An examination of remedies for violent rage rediscovered in ancient Greek myths Millennia ago, Greek myths exposed the dangers of violent rage and the need for empathy and self-restraint. Homer’s Iliad, Euripides’ Hecuba, and Sophocles’ Ajax show that anger and vengeance destroy perpetrators and victims alike. Composed before and during the ancient Greeks’ groundbreaking movement away from autocracy toward more inclusive political participation, these stories offer guidelines for modern efforts to create and maintain civil societies. Emily Katz Anhalt reveals how these three masterworks of classical Greek literature can teach us, as they taught the ancient Greeks, to recognize violent revenge as a marker of illogical thinking and poor leadership. These time-honored texts emphasize the costs of our dangerous penchant for glorifying violent rage and those who would indulge in it. By promoting compassion, rational thought, and debate, Greek myths help to arm us against the tyrants we might serve and the tyrants we might become.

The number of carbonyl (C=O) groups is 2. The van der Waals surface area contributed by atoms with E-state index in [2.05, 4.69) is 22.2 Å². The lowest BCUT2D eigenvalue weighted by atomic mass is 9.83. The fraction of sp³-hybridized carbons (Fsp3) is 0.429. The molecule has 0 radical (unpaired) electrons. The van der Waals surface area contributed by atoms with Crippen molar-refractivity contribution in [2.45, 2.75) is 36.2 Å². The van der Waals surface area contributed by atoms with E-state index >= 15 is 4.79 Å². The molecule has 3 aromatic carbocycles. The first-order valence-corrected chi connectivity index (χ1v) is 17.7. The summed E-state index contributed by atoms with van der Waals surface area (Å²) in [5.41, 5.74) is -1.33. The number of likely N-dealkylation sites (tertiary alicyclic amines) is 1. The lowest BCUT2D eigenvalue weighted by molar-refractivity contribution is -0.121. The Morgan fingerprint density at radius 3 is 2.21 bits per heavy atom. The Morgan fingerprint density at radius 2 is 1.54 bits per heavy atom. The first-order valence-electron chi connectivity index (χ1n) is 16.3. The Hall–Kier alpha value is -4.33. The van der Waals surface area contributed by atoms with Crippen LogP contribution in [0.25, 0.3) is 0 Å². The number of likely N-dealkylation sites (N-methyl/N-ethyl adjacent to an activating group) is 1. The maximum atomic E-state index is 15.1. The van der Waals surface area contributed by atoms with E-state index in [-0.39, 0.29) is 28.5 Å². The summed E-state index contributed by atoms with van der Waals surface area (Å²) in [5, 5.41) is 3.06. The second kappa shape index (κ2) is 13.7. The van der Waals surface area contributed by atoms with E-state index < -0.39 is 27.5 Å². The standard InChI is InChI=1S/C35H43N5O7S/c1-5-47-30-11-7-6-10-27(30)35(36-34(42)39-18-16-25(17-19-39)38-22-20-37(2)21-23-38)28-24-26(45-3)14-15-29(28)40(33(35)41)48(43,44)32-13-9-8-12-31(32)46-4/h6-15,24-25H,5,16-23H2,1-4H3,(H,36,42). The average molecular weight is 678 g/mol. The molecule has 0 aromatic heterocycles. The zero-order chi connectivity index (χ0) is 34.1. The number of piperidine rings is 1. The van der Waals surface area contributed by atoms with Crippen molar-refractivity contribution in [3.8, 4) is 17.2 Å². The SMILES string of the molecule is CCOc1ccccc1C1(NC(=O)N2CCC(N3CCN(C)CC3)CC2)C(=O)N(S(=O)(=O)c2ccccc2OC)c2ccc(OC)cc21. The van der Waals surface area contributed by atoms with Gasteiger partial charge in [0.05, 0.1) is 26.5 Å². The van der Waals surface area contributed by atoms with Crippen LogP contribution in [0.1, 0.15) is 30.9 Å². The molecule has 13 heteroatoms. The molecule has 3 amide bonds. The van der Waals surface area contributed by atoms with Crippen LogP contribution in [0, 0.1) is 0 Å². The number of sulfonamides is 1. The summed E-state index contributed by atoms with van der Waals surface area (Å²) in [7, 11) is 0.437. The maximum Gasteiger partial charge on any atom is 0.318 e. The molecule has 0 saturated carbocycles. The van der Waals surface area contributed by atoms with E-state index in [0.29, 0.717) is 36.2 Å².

|Publisher:||Yale University Press|
|Product dimensions:||5.50(w) x 8.20(h) x 0.90(d)|
About the Author
Emily Katz Anhalt teaches classical languages and literature at Sarah Lawrence College. She is the author of Solon the Singer: Politics and Poetics.
Table of Contents
A Note on the Texts, Translations, and Notes xiii
Introduction: The Power of Stories 1
1 Passions and Priorities (Iliad 1) 13
2 Them and Us (Iliad 6) 29
3 Cultivating Rational Thought (Iliad 9) 51
4 Violence, Vengeance, and a Glimpse of Victory (Iliad 10-24) 80
5 The Dangers of Democratic Decision Making (Sophocles' Ajax) 115
6 The Abuse of Power and Its Consequences (Euripides' Hecuba) 149
Conclusion: The Ends of Self-Government 184